Most of the Scottish music on this disc is over 400 years old, yet it can strike our ears as "contemporary" in its freshness and originality. The Scottish composers, whose names are mostly lost or at least separated from their original compositions, had a gift for expressive melody indeed. Although French and English influence was strong in courtly circles, the imported genres of dance, chanson and accompanied song were transformed into a product uniquely Scottish. In the 16th century, the court of Scotland, like its counterparts to the south, fostered sophisticated musical arts ("music fyne") of church polyphony, courtly song and instrumental consort music. All Scottish rules in that turbulent century loved music and poetry, but the political and religious pressures that determined their marriages and brought so much pain into their lives also affected the course of Scottish musical history. James V's French brides (the first died a year after arriving in 1537) were responsible for a significant importation of French music. The Scottish reformation (1560), with its espousal of simple psalm-like singing in the language of the congregation, eventually brought to an end the institutional patronage of elaborate polyphonic Latin church music. There were, however, secular musicians and poets attached to Mary, Queen of Scots, and to her son, James VI, who produced simpler songs and instrumental consorts of great beauty. James Lauder, whose "Paven" dedicated to the Lord of March (1584) is one of the few datable and attributable works of this period, is thought to have been a player of viols and virginals. As James VI grew old enough to assume independence, he gathered about him a group of poets led by Alexander Montgomerie (author of "Lyk as the dum solsequium" and "Come my children dere"). Court patronage was lost altogether in Scotland when James moved south to succeed the childless Elizabeth I as King of England.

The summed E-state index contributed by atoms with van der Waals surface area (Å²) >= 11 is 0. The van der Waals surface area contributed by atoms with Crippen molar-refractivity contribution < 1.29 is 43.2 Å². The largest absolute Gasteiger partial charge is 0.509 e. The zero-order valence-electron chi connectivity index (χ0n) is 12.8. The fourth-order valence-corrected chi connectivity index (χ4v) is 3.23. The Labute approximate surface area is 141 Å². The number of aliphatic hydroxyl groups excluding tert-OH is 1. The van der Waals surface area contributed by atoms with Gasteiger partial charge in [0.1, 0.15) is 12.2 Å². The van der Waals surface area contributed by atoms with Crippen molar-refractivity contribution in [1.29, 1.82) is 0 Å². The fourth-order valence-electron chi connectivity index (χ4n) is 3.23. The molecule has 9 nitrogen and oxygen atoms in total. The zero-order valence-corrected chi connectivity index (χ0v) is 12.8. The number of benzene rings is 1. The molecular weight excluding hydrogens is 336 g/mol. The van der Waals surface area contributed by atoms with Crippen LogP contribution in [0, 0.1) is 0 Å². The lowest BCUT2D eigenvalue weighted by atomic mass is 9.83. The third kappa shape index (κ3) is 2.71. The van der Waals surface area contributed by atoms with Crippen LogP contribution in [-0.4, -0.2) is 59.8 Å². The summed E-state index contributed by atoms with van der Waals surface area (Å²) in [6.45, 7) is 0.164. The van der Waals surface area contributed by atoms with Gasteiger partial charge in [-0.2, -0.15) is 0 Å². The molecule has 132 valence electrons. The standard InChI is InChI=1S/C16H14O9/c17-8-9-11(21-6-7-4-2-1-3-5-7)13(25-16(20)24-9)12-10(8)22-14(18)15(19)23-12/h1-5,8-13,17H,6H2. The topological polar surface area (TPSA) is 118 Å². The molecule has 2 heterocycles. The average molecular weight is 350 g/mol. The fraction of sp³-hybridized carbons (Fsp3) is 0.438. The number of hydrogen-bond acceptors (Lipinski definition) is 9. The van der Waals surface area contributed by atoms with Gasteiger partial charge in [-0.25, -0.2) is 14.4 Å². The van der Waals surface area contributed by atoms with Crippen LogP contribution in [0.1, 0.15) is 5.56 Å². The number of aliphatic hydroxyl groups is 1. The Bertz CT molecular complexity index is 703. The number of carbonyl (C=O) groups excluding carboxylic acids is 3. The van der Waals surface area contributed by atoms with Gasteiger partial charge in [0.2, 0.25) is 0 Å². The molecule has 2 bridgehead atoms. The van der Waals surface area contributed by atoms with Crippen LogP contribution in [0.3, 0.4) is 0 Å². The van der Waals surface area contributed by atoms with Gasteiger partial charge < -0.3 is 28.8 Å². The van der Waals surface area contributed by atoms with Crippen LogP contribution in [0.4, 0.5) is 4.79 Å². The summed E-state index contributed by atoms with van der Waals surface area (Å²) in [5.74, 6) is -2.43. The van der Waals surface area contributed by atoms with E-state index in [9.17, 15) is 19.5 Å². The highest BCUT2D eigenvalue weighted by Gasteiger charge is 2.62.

It is in the traditional native airs that we hear the typically Scottish melodic features of the gapped scale and the rhythmic figure known as the "Scots snap". As early as the 17th century, aristocrats such as John Skenes of Hallyards had set about collecting and preserving these haunting melodies. English art song had begun to filter into Scotland, but the most significant development was the Scot's